With Talk of High-Speed Rail and Spilled Beer, Fall Conference Speakers Engage NCEDA Members

With Talk of High-Speed Rail and Spilled Beer, Fall Conference Speakers Engage NCEDA Members

Dynamic program topics, fine food and valuable opportunities for network-building were among the benefits enjoyed by over 300 NCEDA members and guests at the organization’s 2019 Fall Conference, held October 29-30 at the Renaissance Downtown Asheville.

 

Among those addressing the gathering was Commerce Secretary Tony Copeland, who spoke of recent developments in business, policy and the economy. “North Carolina has been disproportionately impacted by the trade war,” Copeland said. “Trade is a huge part of our Gross State Product,” which now is slightly larger than that of Sweden, he said. “That puts us in an incredible position around the globe.” Copeland, who worked as a location adviser prior to becoming Secretary in early 2017, noted the richly quantitative and transactional nature of site selection today. “It’s all being driven by consultants with MBAs and JDs,” he said. “It’s all hard science now.” Copeland encouraged members to listen, learn and participate in current statewide discussions about Medicaid expansion. “Many of the rural hospitals are closing or on life support,” Copeland said. “Medicaid expansion would help them out.”

 

Only 39% of North Carolina elementary students are reading proficiently by the end of 3rd grade, according to Lisa Finaldi, Community Engagement Leader at the North Carolina Early Childhood Foundation. Finaldi presented an overview of her organization’s Family Forward Initiative, which works with employers to promote family-friendly workplace policies and programs such as consortium childcare, on-site health centers and wellness benefits. Third-grade reading proficiency has become a reliable indicator of future career success, Finaldi explained. “Families have changed in America, but most employers haven’t,” she said. “Families need support at home and in the workplace.” At a time of workforce shortages, the focus can have a major impact. “We’ve been working with businesses across the state to take the lead on this issue,” Finaldi told NCEDA members.

 

Julie White, Deputy Secretary for Multi-Modal Transportation at the NC Department of Transportation, reviewed a long list of DOT initiatives designed to support the state’s economic development. Among new programs is an Airport Economic Development Fund, which assists general aviation airports in meeting the growing, changing needs of North Carolina companies. “It’s about job creation,” she said. “We’re doing really good work with this fund.” State transportation leaders hope to join CSX officials and economic developers by October 2020 in cutting the ribbon on the Carolina Connector (CCX), the major multi-modal terminal now under construction in Rocky Mount. “It’s going to be a significant project for the entire state,” said White, who was Executive Director of the NC Metropolitan Mayors Council prior to being named to her current position. Other rail initiatives include efforts to develop high-speed passenger service through the state. “We have an unbelievably great railroad system here,” she said. Officials are eyeing CSX’s “S Line,” which runs border-to-border through Raleigh. “In addition to high-speed rail, we could overlay commuter rail on it.”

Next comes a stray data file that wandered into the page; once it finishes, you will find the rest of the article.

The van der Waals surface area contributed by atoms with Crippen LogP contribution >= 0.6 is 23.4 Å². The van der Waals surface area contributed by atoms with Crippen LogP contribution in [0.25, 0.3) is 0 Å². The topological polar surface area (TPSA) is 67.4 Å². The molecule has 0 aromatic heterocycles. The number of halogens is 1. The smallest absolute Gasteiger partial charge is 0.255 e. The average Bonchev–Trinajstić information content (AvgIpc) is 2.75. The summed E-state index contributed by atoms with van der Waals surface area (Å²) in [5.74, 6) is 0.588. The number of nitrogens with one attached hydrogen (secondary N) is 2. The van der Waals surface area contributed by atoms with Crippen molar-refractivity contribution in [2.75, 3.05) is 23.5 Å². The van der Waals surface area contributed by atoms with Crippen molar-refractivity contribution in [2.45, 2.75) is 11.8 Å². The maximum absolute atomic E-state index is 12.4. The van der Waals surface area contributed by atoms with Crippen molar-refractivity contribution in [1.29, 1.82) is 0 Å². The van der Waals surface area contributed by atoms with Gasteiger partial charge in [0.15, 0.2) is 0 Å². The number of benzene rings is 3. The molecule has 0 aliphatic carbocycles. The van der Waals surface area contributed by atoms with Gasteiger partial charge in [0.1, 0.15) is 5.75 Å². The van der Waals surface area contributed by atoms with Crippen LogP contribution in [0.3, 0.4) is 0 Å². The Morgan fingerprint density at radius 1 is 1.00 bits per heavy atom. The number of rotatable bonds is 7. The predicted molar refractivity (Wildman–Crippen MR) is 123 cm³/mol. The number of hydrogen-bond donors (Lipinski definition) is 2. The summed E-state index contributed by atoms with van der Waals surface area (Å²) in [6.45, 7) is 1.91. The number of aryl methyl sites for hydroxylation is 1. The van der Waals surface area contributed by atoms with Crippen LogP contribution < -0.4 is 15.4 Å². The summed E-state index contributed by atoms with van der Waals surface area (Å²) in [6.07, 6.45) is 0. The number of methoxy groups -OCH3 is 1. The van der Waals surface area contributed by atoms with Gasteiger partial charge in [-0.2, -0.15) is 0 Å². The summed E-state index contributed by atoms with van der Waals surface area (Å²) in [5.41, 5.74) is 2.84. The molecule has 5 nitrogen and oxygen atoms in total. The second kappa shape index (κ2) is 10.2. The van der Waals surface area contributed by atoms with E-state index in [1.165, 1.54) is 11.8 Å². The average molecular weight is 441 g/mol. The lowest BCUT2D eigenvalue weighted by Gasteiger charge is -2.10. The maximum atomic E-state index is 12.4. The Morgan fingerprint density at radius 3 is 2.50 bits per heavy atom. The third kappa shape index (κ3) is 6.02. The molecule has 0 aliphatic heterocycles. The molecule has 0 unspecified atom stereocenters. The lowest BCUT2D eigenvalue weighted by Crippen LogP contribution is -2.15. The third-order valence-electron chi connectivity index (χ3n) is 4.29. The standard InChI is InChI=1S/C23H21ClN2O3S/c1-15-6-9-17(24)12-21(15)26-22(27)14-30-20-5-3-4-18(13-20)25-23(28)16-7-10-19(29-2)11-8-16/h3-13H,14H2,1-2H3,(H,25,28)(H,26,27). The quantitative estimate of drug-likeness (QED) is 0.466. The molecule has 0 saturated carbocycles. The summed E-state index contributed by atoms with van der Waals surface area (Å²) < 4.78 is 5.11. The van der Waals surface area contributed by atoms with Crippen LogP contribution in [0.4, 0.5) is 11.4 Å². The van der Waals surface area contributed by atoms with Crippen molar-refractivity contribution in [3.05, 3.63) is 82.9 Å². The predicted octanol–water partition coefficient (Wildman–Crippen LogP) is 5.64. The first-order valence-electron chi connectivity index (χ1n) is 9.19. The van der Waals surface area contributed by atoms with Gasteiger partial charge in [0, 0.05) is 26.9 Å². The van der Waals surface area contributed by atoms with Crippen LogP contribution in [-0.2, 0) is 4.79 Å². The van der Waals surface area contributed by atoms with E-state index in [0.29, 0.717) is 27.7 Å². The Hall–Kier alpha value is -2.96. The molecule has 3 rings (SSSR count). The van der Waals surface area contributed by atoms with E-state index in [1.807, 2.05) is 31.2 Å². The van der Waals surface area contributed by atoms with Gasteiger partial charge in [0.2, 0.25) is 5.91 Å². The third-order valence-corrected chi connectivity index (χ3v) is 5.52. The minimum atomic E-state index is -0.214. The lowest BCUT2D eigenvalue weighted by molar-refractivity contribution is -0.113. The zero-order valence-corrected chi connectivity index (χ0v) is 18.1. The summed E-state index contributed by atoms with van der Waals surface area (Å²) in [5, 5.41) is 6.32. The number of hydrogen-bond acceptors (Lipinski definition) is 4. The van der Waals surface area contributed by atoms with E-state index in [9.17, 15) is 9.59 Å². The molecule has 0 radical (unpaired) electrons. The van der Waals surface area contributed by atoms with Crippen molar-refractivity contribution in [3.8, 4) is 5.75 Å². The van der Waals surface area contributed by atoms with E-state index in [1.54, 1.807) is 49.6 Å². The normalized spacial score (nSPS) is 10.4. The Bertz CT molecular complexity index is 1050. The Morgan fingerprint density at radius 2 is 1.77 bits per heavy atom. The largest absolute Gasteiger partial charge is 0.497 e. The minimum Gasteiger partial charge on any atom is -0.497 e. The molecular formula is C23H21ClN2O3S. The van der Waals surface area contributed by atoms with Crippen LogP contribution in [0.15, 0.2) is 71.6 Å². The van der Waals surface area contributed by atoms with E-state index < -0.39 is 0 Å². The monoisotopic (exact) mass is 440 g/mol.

As home to the National Center for Environmental Information, Asheville is now at the heart of a growing technology cluster that helps people make decisions based on climate. Jeff Hicks, CEO and Resilience Analytics Lead at Fernleaf Interactive in Asheville, presented an overview on both the challenges and opportunities North Carolina faces due to climate-related risks. “The reality that we’re facing nationally and in North Carolina is an enormous amount of growth but also an increase in billion-dollar disasters,” Hicks said. Resilience issues have found their way onto the radar screens of credit ratings agencies, which are now downgrading the bond ratings of communities that fail to take the proper precautions. The private sector, too, is feeling the bite. About half of Hurricane Florence’s $17 billion impact in North Carolina was suffered by businesses, he said. Storms are not the only disruptions that apply. Droughts, wildfires, rising sea-levels and high temperatures enhance the threat. Advanced planning is key to addressing the challenge. “We put a lot of resources into responding after the event happens,” Hicks said. “Resilience is about what we can do now.” He recommends NCEDA members visit toolkit.climate.gov to learn more. “Economic developers are the champions for making North Carolina a great place, but have you quantified the risks your communities face?”

 

Capping off the program was a 45-minute panel entitled “A Funny Thing Happened on the Way to the Deal.” Veteran economic developers Clark Duncan, Joanna Helms and George Sherrill recounted amusing – though at the time serious – incidents impacting projects, clients and opportunities. NCEDA Past President Donny Hicks moderated the panel, adding his own experiences. Participants related how Botswanan diamonds, errant corn stalks, fighter jets and spilled beer had factored into their careers at key moments. LeeAnn Nixon, President of the Wilkes Economic Development Corporation, said the panel put the ideal finishing touch on the morning’s program. “What a great way to wrap up the conference!” Nixon said. “While our work is serious business, economic developers certainly know how to enjoy the journey and laugh along the way.”